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November 2021


How to Become a Bounty Hunter

Tag: fingerprint

Bank Bandit Leaves Behind Demand Note with Prints; Suspected of Robbing Same Bank 4 Times

By Danny Fenster

David E. Gregory, 57, walked into the Chicago Community Bank at 52 East Lake Street in Chicago, Ill. at around 9:30am on Sept. 30. He handed the teller a note which said he had a gun and a bomb, and demanded money from the teller’s drawer. Gregory walked out of the bank with $631 in cash, but left behind the note.

The FBI reports that Gregory was arrested on Friday without incident by members of the Chicago FBI’s Violent Crimes Task Force (VCTF), who had determined through forensic work that the demand note left behind at the scene had a latent fingerprint belonging to Gregory.

Gregory is also suspected of robbing the same bank on three other occasions–August 12, September 16 and October 12–though he has not yet been charged in those incidents. He is being held without bond until his next court hearing, scheduled for Friday, Nov. 4, 2011, at 2:30 in the afternoon. He faces a possible 20 year jail sentence.




How Sleuths Cracked the Anthrax Mystery Via Genetic Fingerprints

One of the real anthrax letters in 2001/fbi photo

By Daniel de Vise
Washington Post Staff Writer

WASHINGTON — Inside a Rockville laboratory, a team of scientists labored in round-the-clock shifts to do something many colleagues thought impossible: decode the genetic “fingerprint” of a deadly anthrax sample to help the FBI solve a case.

The researchers had been swept into Amerithrax, the massive federal investigation into the 2001 anthrax mailings, and they yearned for a breakthrough. But finding unique markers in the organism’s vast genetic code was a long shot.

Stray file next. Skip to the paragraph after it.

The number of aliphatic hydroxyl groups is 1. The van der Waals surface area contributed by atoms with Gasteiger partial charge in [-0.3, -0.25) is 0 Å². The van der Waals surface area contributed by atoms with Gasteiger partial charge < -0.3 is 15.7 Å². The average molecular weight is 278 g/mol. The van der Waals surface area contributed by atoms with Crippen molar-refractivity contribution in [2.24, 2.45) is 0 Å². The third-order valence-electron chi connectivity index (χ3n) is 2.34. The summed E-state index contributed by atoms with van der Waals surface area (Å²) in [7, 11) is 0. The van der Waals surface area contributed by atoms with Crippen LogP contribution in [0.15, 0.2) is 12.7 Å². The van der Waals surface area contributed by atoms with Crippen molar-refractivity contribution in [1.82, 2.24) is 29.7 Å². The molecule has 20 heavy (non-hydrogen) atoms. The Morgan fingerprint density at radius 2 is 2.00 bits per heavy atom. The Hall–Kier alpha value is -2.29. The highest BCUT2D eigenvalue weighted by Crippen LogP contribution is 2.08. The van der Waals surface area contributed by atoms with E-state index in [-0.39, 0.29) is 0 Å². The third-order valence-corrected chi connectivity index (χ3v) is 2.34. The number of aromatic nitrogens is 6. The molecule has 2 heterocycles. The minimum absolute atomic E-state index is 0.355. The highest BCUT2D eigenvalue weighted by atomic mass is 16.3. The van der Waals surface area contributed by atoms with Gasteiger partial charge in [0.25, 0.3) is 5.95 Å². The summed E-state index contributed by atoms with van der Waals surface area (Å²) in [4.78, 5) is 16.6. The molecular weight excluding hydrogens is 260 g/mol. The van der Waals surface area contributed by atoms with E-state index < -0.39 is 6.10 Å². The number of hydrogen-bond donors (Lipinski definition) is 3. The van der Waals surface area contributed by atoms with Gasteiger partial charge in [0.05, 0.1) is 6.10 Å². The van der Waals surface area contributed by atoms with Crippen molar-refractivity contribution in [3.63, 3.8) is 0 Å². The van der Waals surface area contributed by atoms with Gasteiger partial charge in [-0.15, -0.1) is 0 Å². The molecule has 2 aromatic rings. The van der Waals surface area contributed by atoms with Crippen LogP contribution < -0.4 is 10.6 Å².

The big break came in a small package: tiny test tubes, delivered by the FBI, from a military lab at Fort Detrick in Frederick, where lab workers had spotted a series of odd-looking bacteria colonies. Those oddities would help the Rockville scientists decipher the genetic signature of the anthrax used in the nation’s most serious bioterror attack.

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Doctor Gets 1 Year in Prison For Altering Fingerprints of Illegal Immigrants

By Allan Lengel

They say fingerprints never lie — that is unless they’re altered.

Enter Dr. Jose Elias Zaiter-Pou, 62, a Dominican doctor.

Zaiter-Pou was sentenced Thursday in U.S. District Court in Boston to one year and one day in prison for conspiring to conceal illegal immigrants from detection by altering their fingerprints, the U.S. Attorney’s Office in Boston said. He will also be deported after serving his sentence.

Authorities say that Zaiter-Pou met a government informant at a hotel in Woburn, Mass., 11 miles north of Boston, and agreed to alter fingerprints for $4,500.

The doctor brought with him surgical equipment, antibiotics and pain medication.

Authorities said during the meeting, which was audio and video recorded by law enforcement, Zaiter-Pou described how he would remove part of the fingertip, then suture the tip back together to make a new, unrecognizable fingerprint.

Drug Trafficker Had Surgically Altered All 10 Fingers to Obliterate Prints

fingerprint-smaller-versionBy Allan Lengel

From all outward appearances, William Wallace Keegan’s sentence in Phoenix last week was nothing out of the ordinary: a big time drug dealer getting hit with a life sentence after a long career in the drug trade.

But what made his case stand out was the evidence at trial in June which showed that the 62-year-old (aka Richard Alan King) of Harbor, Fla., had all 10 fingers surgically altered in the 1990s to obliterate his fingerprints above the first joint, according to the Drug Enforcement Administration.

Despite his unusual effort, a DEA press release said an agency forensic print analyst was still able to “match the lower joint fingerprints” to confirm his true identity.

Evidence during trial also showed that Keegan, along with others,  obtained cocaine in Arizona and transported most of it via the U.S. Postal Service to New York between November 2005 and January 2008.

Last week, U.S. District Judge Susan R. Bolton sentenced him to five concurrent life sentences for drug trafficking and 240 months for money laundering.